In a law firm environment, when I refer to a litigation support client, the client could be an attorney or a paralegal. In a service provider environment, the litigation support client could be an attorney, a litigation support professional or a paralegal. Our clients are the ones asking for our help on behalf of their client.
Your client has requested your help. That's a good thing, right? They are not sure what they need exactly, but they might have an idea. When speaking with a client, the key to success is to listen more than you speak. Give them a chance to explain their situation in full. Ask pointed questions that will fill the gaps in their explanation. Asking questions that will give the client some options to consider is a good technique.
Many times it makes sense to work backwards. Ask the client what they ultimately want to accomplish or what they ultimately need in the end and then gather information from them that will help you work towards their goal.
Now, there are a couple of mistakes that litigation support professionals make in this situation. This is a delicate and important part of the litigation support process. Mistakes can cause your clients to avoid using your services in the future.
1) Don't talk too much. Listen more.
2) Be sure to take notes. First, you need a record of this intake process. Next, this is a detail-oriented process and it is embarrassing to ask for the details again later.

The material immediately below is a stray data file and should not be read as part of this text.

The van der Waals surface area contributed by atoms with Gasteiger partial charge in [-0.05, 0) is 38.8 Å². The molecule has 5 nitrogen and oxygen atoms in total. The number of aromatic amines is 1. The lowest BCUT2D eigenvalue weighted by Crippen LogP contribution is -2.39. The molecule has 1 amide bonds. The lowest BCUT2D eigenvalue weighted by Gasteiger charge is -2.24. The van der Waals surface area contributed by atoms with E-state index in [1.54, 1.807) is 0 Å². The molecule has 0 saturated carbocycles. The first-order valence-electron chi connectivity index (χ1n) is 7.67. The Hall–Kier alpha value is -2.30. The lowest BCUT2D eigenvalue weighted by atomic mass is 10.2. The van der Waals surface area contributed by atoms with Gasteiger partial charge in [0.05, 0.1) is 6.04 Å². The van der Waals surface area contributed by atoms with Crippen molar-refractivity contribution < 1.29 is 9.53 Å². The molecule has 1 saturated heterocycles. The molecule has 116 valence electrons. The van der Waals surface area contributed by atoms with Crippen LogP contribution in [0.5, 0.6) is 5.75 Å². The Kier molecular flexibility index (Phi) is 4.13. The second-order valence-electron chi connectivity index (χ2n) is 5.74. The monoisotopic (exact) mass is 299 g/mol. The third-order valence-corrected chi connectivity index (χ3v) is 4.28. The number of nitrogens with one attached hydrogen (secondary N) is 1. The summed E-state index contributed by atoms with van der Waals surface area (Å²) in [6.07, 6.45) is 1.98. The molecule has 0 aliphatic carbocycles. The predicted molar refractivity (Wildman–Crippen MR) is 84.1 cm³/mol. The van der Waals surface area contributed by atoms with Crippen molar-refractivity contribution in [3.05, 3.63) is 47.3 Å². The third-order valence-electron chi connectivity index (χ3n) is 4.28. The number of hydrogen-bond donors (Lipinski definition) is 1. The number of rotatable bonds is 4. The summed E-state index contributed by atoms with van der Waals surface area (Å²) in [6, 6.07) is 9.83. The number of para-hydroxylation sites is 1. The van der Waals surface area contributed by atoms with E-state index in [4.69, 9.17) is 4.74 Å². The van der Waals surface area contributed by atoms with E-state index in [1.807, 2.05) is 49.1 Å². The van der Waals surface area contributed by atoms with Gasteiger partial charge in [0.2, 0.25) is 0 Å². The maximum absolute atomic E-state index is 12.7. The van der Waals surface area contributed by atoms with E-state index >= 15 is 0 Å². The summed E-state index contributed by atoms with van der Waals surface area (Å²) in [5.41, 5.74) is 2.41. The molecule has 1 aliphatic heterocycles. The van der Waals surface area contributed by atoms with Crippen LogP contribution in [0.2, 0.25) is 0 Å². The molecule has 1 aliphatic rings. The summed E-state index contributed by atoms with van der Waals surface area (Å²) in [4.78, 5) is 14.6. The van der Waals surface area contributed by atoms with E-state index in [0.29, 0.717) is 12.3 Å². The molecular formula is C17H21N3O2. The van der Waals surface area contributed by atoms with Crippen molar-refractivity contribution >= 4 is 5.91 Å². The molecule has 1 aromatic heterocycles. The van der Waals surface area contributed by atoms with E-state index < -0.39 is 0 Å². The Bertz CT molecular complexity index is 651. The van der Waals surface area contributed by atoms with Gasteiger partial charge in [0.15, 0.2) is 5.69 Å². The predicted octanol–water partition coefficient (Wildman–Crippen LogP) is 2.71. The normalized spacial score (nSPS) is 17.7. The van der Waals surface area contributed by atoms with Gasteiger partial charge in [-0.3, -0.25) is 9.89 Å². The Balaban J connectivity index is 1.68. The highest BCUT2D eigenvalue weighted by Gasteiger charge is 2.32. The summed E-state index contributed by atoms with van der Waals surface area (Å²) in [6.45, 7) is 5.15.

3) Don't interrupt the discussion with your grand solution before the client has explained their situation and their needs in its entirety. Wait until you have gathered all of the information and asked all of your questions.
4) Avoid using a lot of technical geeky terms that are not necessary in this conversation. This will annoy your client. Keep it simple.
5) Don't rush into providing a solution during that conversation. It is perfectly okay to take the information back to your desk to think about the solution you're prepared to offer and then return at a later time to present your well thought out solution.
There will certainly be situations where the client will ask you for a solution on the spot. If the criteria is straight forward and you are comfortable stating the solution, then do so. Other times, it might make sense to suggest a couple of solutions for consideration, but then tell the client you will return with a more formal solution.
Of course, the more experienced you are, the more comfortable you will be with offering solutions on the fly. My overall point is that I have seen situations where litigation support professionals mistakenly feel that they must offer a solution on the spot and I have also witnessed those that will interrupt the client with their solution before they have gathered all of the information. In return, I have seen clients avoid using litigation support services. That's a bad thing, right?